Palmer also says its important to have an exit strategy from the beginning of another job you’ll take on if the business fails, or you find your mom or daughter isn’t the right business partner.
“If you go down this road and suppose it doesn’t work? Can both people leave that professional relationship with their dignity in tact, if for some reason it just doesn’t work out?” says Palmer.
If it works, there’s certainly a profit to be made. According to Family Enterprise USA, there are around 5.5 million family businesses in the U.S. and studies show that about 40% of U.S. family-owned businesses turn into second-generation businesses and approximately 1% are passed down successfully to third generation. And women-owned businesses generated $1.4 trillion in receipts in 2012, up 18.7% from 2007, according to the most recent Survey of Business Owners, conducted every five years by the U.S. Census Bureau.
Still, only about one-third of new business are started by women. It’s staggering statistics like those that motivated former real estate professional Renee Sandler, a mom from Atlanta, to try to teach her daughters about female entrepreneurship early on by asking them to come up with business ideas at ages 9 and 10.
“We’re just so underrepresented on so many levels … I thought, ‘Gee are my daughters going to be limited in how they advance because they’re women?’ I decided that in order for them to really see their full potential, they should be their own boss,” Sandler recalls. “I said, ‘Why don’t you come up with a business idea?’ And they did.”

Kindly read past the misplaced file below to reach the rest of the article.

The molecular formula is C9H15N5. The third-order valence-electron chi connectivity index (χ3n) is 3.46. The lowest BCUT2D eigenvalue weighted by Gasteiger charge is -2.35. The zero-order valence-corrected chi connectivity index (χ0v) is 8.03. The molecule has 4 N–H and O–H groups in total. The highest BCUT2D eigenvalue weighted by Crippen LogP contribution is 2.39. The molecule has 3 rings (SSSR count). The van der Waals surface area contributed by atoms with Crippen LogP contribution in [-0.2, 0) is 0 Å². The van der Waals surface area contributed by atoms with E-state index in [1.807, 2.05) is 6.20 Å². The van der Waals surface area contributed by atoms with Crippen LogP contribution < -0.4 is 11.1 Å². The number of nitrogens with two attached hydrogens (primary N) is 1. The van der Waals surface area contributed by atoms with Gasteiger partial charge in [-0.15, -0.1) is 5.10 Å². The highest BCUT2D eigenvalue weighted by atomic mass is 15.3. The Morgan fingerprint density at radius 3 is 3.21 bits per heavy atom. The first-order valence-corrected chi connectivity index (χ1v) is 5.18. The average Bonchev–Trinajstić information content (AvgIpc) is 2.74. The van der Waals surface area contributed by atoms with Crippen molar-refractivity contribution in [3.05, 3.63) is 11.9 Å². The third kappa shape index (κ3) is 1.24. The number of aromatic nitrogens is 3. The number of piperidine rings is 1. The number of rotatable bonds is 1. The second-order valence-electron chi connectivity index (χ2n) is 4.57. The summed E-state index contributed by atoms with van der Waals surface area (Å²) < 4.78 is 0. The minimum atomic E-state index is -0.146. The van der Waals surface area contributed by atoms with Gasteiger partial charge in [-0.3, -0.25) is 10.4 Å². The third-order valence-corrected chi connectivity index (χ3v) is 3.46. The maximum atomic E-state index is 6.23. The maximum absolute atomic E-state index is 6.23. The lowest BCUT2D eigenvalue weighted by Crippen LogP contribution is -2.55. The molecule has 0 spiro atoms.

The trio decided to create a line of lip balms by accident in 2007 after Lily was searching for chapstick while packing for camp and called out, “Mom, where’s my lip blam?” — accidentally mispronouncing the name lip balm. The silly word play became a part of their business name, BLAMtastic. They started cooking up recipes for lip balm with all natural ingredients in their kitchen, and today the products are in retailers like Walmart and Walgreens.
“The girls were so deeply involved in every level of growing the business — marketing, sales, leadership — they did it all. A typical conversation at our dinner table was about international business commerce,” says Sandler, whose daughters are now in college. “They’ve learned how to take something from concept to the shelf. It’s a valuable skill set.”
While Sandler and her daughters were able to run a successful business, she urges the importance of being a mom first to fellow mompreneurs. When one of her daughters wanted to be in a school play while the family was traveling a lot to grow the business, for example, Sandler didn’t even have to think twice before signing her up.
“It’s really important to remember that family is first,” she says. “You really need to strike a balance, and at times take that business conversation off the table entirely.”
This story was originally published on Feb. 7, 2018 and has been updated with Tyra Banks.